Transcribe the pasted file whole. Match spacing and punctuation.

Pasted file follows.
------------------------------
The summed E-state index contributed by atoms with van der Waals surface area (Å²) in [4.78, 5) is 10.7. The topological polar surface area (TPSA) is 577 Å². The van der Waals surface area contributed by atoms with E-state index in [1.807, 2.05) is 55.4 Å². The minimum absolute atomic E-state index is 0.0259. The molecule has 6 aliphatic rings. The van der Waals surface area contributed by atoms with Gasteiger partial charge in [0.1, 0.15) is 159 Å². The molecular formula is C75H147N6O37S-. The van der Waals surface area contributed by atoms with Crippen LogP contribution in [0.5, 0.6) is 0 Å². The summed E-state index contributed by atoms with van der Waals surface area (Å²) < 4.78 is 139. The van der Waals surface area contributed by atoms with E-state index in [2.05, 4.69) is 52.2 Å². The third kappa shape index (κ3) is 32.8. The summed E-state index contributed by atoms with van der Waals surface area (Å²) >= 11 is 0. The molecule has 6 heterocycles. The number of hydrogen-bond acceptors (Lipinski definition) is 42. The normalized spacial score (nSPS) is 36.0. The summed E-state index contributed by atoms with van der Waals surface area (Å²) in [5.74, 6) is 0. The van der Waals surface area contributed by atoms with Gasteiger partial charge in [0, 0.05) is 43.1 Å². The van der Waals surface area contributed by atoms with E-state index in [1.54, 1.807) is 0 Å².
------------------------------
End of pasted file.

The summed E-state index contributed by atoms with van der Waals surface area (Å²) in [4.78, 5) is 10.7. The topological polar surface area (TPSA) is 577 Å². The van der Waals surface area contributed by atoms with E-state index in [1.807, 2.05) is 55.4 Å². The minimum absolute atomic E-state index is 0.0259. The molecule has 6 aliphatic rings. The van der Waals surface area contributed by atoms with Gasteiger partial charge in [0.1, 0.15) is 159 Å². The molecular formula is C75H147N6O37S-. The van der Waals surface area contributed by atoms with Crippen LogP contribution in [0.5, 0.6) is 0 Å². The summed E-state index contributed by atoms with van der Waals surface area (Å²) < 4.78 is 139. The van der Waals surface area contributed by atoms with E-state index in [2.05, 4.69) is 52.2 Å². The third kappa shape index (κ3) is 32.8. The summed E-state index contributed by atoms with van der Waals surface area (Å²) >= 11 is 0. The molecule has 6 heterocycles. The number of hydrogen-bond acceptors (Lipinski definition) is 42. The normalized spacial score (nSPS) is 36.0. The summed E-state index contributed by atoms with van der Waals surface area (Å²) in [5.74, 6) is 0. The van der Waals surface area contributed by atoms with Gasteiger partial charge in [0, 0.05) is 43.1 Å². The van der Waals surface area contributed by atoms with E-state index in [1.54, 1.807) is 0 Å².